The Museo Mitre (Spanish) (Mitre Museum) in Buenos Aires, Argentina, is a museum dedicated to Argentine history, as well as to the legacy of President Bartolomé Mitre.
Dating from 1785, the Spanish colonial home's first link to Argentine history was as the refuge sought by the last Viceroy of Río de La Plata, Baltasar Hidalgo de Cisneros, following the May Revolution of 1810. The home rented by General Bartolomé Mitre in 1860, and remained his residence during his tenure as the 6th President of Argentina, between 1862 and 1868; in recognition of his term as President, as well as for his contributions to national unity, a group of local citizens purchased the home in his name in 1868, and the statesman lived there until his death in 1906. La Nación, one of the nation's oldest and most influential dailies, was published here from its establishment in 1870, until 1895.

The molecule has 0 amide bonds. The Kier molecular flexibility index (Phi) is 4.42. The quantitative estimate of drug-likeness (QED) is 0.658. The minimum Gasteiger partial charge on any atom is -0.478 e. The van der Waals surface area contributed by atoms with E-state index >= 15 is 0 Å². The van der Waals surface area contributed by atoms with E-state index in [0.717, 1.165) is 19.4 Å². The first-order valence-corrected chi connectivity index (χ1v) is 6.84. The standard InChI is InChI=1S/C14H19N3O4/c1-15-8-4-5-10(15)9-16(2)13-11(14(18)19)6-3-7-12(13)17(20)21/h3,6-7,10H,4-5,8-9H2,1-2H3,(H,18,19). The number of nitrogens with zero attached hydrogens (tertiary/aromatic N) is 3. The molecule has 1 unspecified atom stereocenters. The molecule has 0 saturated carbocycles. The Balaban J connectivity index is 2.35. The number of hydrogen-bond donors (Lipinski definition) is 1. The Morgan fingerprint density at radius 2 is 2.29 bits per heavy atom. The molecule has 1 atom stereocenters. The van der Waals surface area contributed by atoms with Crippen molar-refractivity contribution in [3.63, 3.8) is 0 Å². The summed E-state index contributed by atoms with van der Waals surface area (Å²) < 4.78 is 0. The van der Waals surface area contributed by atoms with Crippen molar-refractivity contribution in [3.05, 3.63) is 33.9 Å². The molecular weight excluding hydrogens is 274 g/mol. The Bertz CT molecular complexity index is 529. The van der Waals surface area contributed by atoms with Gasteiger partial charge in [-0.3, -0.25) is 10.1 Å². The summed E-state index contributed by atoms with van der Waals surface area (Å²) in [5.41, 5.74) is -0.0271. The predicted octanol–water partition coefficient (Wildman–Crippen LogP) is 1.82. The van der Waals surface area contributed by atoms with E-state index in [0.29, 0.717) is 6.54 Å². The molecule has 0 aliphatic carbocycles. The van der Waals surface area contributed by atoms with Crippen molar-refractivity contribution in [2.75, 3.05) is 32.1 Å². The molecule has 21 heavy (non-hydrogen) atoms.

The home was purchased by the National Government via Law 4.943, in June of that year, and on June 3, 1907, the Mitre Museum opened its doors to the public. The museum's first director, Alejandro Rosa, had founded the Western Hemisphere Historic and Numismatic Society with Mitre in 1893, and following the classification of Mitre's extensive ethnolinguistic library, numismatic and other collections, the society was located in the museum from 1918 until 1971 (it was rechartered as the National Academy of History of Argentina in 1938). The museum was declared a National Historic Monument on May 21, 1942, and is maintained by the National Secretariat of Culture. The museum can be seen on some Argentinian two peso bills.